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Evaluation of Urinary Porphyrin Excretion in Neonates Born to Mothers Exposed to Airborne Hexachlorobenzene

Dolores Ozalla, Carmen Herrero, Núria Ribas-Fitó, Jordi To-Figueras, Agustí Toll, Maria Sala, Joan Grimalt, Xavier Basagaña, Màrius Lecha and Jordi Sunyer
Environmental Health Perspectives
Vol. 110, No. 2 (Feb., 2002), pp. 205-209
Stable URL: http://www.jstor.org/stable/3455381
Page Count: 5
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Since scans are not currently available to screen readers, please contact JSTOR User Support for access. We'll provide a PDF copy for your screen reader.
Evaluation of Urinary Porphyrin Excretion in Neonates Born to Mothers Exposed to Airborne Hexachlorobenzene
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Abstract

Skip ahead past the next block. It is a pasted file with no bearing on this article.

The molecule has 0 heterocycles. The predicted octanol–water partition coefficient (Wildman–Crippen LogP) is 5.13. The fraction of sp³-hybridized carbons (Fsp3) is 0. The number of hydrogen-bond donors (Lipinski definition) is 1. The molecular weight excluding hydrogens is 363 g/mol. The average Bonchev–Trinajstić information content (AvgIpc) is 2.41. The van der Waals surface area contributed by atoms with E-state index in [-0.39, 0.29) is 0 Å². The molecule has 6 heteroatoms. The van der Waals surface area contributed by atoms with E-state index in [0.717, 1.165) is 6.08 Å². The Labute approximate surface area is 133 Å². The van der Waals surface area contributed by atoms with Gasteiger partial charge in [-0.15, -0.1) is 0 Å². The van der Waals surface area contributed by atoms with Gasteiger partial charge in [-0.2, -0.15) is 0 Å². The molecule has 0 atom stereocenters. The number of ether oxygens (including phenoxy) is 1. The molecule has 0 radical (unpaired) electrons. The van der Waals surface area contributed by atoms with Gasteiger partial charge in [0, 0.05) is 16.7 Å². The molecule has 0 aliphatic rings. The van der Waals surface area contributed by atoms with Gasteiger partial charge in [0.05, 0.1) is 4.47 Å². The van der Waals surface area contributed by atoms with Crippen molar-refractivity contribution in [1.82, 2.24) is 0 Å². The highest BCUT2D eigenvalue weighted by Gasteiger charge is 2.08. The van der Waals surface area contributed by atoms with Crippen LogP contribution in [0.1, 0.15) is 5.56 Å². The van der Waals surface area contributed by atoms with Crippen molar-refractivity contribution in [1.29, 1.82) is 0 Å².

The existence of a link between hexachlorobenzene (HCB) and porphyria cutanea tarda has been known for a long time. However, the epidemiologic data on effects on health caused by prenatal exposure have not provided convincing evidence that HCB alters porphyrin metabolism. Our objectives were to analyze urinary porphyrin excretion and HCB in maternal serum and fetal cord blood in neonates born in a village (Flix) near a chlorinated solvent factory, to detect possible adverse effects in urinary porphyrin excretion caused by prenatal exposure, and to assess their relationship with HCB blood levels. We conducted a cross-sectional study in the Porphyria Unit at a tertiary care facility in Barcelona, Spain, and the Pediatric Unit of the Móra d'Ebre Hospital, the reference hospital of the study area. We included in the study all neonates (n = 68) born in Móra d'Ebre Hospital 1997-1999 and their mothers. We obtained 68 urine specimens of singleton neonates on the third day after birth to test for urinary porphyrin excretion. We obtained 52 fetal cord blood and 56 maternal serum samples for HCB analysis. Total urinary porphyrins were quantified using spectrofluorometry. Porphyrin profile was determined by HPLC. Serum HCB was analyzed by gas chromatography coupled with electron capture detection. In total population, median HCB levels were 1.08 ng/mL in cord blood and 3.31 ng/mL in maternal serum. Total urinary porphyrin concentration was 37.87 μmol/mol creatinine. Coproporphyrin I and coproporphyrin III were the major porphyrins excreted. We found no positive relationship between urinary porphyrin excretion and HCB levels. However, we observed an association between maternal smoking and coproporphyrin excretion. Although high environmental levels of HCB are reported in the town of Flix, we found no alteration in urinary porphyrin excretion.

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